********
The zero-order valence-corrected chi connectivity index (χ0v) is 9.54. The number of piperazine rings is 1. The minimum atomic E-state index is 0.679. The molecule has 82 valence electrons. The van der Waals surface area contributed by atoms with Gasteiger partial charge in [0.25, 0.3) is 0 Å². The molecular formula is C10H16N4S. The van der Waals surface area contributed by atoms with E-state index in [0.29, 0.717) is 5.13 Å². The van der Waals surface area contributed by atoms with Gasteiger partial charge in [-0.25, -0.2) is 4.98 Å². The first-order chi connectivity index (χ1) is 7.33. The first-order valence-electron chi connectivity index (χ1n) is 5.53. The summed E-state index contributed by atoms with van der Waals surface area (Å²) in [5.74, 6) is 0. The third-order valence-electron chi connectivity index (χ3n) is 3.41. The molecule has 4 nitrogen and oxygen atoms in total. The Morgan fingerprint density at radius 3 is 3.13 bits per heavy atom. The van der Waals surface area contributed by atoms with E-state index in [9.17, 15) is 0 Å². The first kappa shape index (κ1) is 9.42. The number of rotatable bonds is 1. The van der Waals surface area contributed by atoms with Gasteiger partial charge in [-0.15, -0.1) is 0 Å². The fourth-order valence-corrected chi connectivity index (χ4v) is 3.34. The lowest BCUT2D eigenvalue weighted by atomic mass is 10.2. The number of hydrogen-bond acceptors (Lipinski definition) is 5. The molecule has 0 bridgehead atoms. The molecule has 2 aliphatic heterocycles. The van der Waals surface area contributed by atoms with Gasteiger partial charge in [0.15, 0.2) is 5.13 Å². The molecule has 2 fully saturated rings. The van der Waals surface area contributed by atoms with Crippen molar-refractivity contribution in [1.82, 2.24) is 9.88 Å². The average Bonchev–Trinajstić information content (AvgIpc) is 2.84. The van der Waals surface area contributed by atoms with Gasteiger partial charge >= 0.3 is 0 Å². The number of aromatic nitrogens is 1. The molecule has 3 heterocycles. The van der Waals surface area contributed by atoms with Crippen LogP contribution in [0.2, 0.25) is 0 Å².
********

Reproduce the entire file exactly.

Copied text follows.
The zero-order valence-corrected chi connectivity index (χ0v) is 9.54. The number of piperazine rings is 1. The minimum atomic E-state index is 0.679. The molecule has 82 valence electrons. The van der Waals surface area contributed by atoms with Gasteiger partial charge in [0.25, 0.3) is 0 Å². The molecular formula is C10H16N4S. The van der Waals surface area contributed by atoms with E-state index in [0.29, 0.717) is 5.13 Å². The van der Waals surface area contributed by atoms with Gasteiger partial charge in [-0.25, -0.2) is 4.98 Å². The first-order chi connectivity index (χ1) is 7.33. The first-order valence-electron chi connectivity index (χ1n) is 5.53. The summed E-state index contributed by atoms with van der Waals surface area (Å²) in [5.74, 6) is 0. The third-order valence-electron chi connectivity index (χ3n) is 3.41. The molecule has 4 nitrogen and oxygen atoms in total. The Morgan fingerprint density at radius 3 is 3.13 bits per heavy atom. The van der Waals surface area contributed by atoms with E-state index in [9.17, 15) is 0 Å². The first kappa shape index (κ1) is 9.42. The number of rotatable bonds is 1. The van der Waals surface area contributed by atoms with Gasteiger partial charge in [-0.15, -0.1) is 0 Å². The fourth-order valence-corrected chi connectivity index (χ4v) is 3.34. The lowest BCUT2D eigenvalue weighted by atomic mass is 10.2. The number of hydrogen-bond acceptors (Lipinski definition) is 5. The molecule has 0 bridgehead atoms. The molecule has 2 aliphatic heterocycles. The van der Waals surface area contributed by atoms with Gasteiger partial charge in [0.15, 0.2) is 5.13 Å². The molecule has 2 fully saturated rings. The van der Waals surface area contributed by atoms with Crippen molar-refractivity contribution in [1.82, 2.24) is 9.88 Å². The average Bonchev–Trinajstić information content (AvgIpc) is 2.84. The van der Waals surface area contributed by atoms with Gasteiger partial charge >= 0.3 is 0 Å². The number of aromatic nitrogens is 1. The molecule has 3 heterocycles. The van der Waals surface area contributed by atoms with Crippen LogP contribution in [0.2, 0.25) is 0 Å².